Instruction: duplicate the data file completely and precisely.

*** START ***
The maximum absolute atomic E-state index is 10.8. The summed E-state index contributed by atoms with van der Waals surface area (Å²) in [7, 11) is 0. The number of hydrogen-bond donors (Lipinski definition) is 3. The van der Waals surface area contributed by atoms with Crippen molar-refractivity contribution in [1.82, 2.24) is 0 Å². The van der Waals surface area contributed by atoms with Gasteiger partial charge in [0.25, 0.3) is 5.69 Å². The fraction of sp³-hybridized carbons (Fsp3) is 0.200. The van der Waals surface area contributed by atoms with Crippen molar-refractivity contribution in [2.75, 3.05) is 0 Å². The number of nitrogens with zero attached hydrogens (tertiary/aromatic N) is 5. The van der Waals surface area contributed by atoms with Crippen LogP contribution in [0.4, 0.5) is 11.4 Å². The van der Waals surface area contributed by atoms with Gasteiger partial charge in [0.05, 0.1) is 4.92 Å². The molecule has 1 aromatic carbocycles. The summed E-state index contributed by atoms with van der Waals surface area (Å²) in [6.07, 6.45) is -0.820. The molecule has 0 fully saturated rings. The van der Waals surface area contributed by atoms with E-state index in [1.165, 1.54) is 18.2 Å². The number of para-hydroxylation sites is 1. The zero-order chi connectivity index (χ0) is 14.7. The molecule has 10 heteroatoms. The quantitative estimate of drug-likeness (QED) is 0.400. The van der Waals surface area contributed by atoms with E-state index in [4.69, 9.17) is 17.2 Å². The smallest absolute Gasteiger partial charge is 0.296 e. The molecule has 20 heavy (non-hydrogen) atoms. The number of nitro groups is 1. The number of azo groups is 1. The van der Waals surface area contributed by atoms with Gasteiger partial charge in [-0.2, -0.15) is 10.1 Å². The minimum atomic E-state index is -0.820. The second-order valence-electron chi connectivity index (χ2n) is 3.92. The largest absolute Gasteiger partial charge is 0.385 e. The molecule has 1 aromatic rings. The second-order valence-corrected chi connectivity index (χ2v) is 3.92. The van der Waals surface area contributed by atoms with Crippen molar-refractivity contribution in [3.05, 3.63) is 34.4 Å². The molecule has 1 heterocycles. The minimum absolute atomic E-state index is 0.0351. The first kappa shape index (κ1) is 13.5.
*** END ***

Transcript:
The maximum absolute atomic E-state index is 10.8. The summed E-state index contributed by atoms with van der Waals surface area (Å²) in [7, 11) is 0. The number of hydrogen-bond donors (Lipinski definition) is 3. The van der Waals surface area contributed by atoms with Crippen molar-refractivity contribution in [1.82, 2.24) is 0 Å². The van der Waals surface area contributed by atoms with Gasteiger partial charge in [0.25, 0.3) is 5.69 Å². The fraction of sp³-hybridized carbons (Fsp3) is 0.200. The van der Waals surface area contributed by atoms with Crippen molar-refractivity contribution in [2.75, 3.05) is 0 Å². The number of nitrogens with zero attached hydrogens (tertiary/aromatic N) is 5. The van der Waals surface area contributed by atoms with Crippen LogP contribution in [0.4, 0.5) is 11.4 Å². The van der Waals surface area contributed by atoms with Gasteiger partial charge in [0.05, 0.1) is 4.92 Å². The molecule has 1 aromatic carbocycles. The summed E-state index contributed by atoms with van der Waals surface area (Å²) in [6.07, 6.45) is -0.820. The molecule has 0 fully saturated rings. The van der Waals surface area contributed by atoms with E-state index in [1.165, 1.54) is 18.2 Å². The number of para-hydroxylation sites is 1. The zero-order chi connectivity index (χ0) is 14.7. The molecule has 10 heteroatoms. The quantitative estimate of drug-likeness (QED) is 0.400. The van der Waals surface area contributed by atoms with E-state index in [4.69, 9.17) is 17.2 Å². The smallest absolute Gasteiger partial charge is 0.296 e. The molecule has 20 heavy (non-hydrogen) atoms. The number of nitro groups is 1. The number of azo groups is 1. The van der Waals surface area contributed by atoms with Gasteiger partial charge in [-0.2, -0.15) is 10.1 Å². The minimum atomic E-state index is -0.820. The second-order valence-electron chi connectivity index (χ2n) is 3.92. The largest absolute Gasteiger partial charge is 0.385 e. The molecule has 1 aromatic rings. The second-order valence-corrected chi connectivity index (χ2v) is 3.92. The van der Waals surface area contributed by atoms with Crippen molar-refractivity contribution in [3.05, 3.63) is 34.4 Å². The molecule has 1 heterocycles. The minimum absolute atomic E-state index is 0.0351. The first kappa shape index (κ1) is 13.5.